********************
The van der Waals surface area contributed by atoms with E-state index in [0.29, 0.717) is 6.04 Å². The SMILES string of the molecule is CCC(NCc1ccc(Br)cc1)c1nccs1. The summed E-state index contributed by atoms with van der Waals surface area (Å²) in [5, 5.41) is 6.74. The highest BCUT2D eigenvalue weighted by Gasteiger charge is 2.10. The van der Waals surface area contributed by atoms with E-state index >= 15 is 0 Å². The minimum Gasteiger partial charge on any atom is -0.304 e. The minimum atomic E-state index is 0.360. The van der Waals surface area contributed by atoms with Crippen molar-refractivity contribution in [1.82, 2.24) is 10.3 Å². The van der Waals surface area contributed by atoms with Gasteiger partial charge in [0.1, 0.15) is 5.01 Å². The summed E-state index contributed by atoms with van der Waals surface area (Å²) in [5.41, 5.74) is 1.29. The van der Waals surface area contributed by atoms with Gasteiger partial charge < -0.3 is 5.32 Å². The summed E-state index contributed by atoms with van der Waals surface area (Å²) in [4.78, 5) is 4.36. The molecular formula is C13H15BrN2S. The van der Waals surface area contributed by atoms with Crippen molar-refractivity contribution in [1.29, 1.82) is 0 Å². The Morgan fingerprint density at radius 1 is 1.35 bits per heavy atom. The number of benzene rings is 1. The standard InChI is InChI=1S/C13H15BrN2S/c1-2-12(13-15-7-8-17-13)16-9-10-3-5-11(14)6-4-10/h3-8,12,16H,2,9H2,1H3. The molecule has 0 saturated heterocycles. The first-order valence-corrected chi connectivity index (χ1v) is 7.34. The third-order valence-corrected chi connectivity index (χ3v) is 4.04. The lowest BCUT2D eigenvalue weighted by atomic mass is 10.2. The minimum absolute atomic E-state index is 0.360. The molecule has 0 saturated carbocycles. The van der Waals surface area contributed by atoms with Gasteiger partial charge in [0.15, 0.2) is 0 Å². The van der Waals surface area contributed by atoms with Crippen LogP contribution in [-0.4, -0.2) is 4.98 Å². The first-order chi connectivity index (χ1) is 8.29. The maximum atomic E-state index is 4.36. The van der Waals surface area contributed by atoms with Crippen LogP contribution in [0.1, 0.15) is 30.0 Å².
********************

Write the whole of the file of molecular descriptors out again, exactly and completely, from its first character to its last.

The van der Waals surface area contributed by atoms with E-state index in [0.29, 0.717) is 6.04 Å². The SMILES string of the molecule is CCC(NCc1ccc(Br)cc1)c1nccs1. The summed E-state index contributed by atoms with van der Waals surface area (Å²) in [5, 5.41) is 6.74. The highest BCUT2D eigenvalue weighted by Gasteiger charge is 2.10. The van der Waals surface area contributed by atoms with E-state index >= 15 is 0 Å². The minimum Gasteiger partial charge on any atom is -0.304 e. The minimum atomic E-state index is 0.360. The van der Waals surface area contributed by atoms with Crippen molar-refractivity contribution in [1.82, 2.24) is 10.3 Å². The van der Waals surface area contributed by atoms with Gasteiger partial charge in [0.1, 0.15) is 5.01 Å². The summed E-state index contributed by atoms with van der Waals surface area (Å²) in [5.41, 5.74) is 1.29. The van der Waals surface area contributed by atoms with Gasteiger partial charge < -0.3 is 5.32 Å². The summed E-state index contributed by atoms with van der Waals surface area (Å²) in [4.78, 5) is 4.36. The molecular formula is C13H15BrN2S. The van der Waals surface area contributed by atoms with Crippen molar-refractivity contribution in [1.29, 1.82) is 0 Å². The Morgan fingerprint density at radius 1 is 1.35 bits per heavy atom. The number of benzene rings is 1. The standard InChI is InChI=1S/C13H15BrN2S/c1-2-12(13-15-7-8-17-13)16-9-10-3-5-11(14)6-4-10/h3-8,12,16H,2,9H2,1H3. The molecule has 0 saturated heterocycles. The first-order valence-corrected chi connectivity index (χ1v) is 7.34. The third-order valence-corrected chi connectivity index (χ3v) is 4.04. The lowest BCUT2D eigenvalue weighted by atomic mass is 10.2. The minimum absolute atomic E-state index is 0.360. The molecule has 0 saturated carbocycles. The van der Waals surface area contributed by atoms with Gasteiger partial charge in [0.15, 0.2) is 0 Å². The van der Waals surface area contributed by atoms with Crippen LogP contribution in [-0.4, -0.2) is 4.98 Å². The first-order chi connectivity index (χ1) is 8.29. The maximum atomic E-state index is 4.36. The van der Waals surface area contributed by atoms with Crippen LogP contribution in [0.1, 0.15) is 30.0 Å².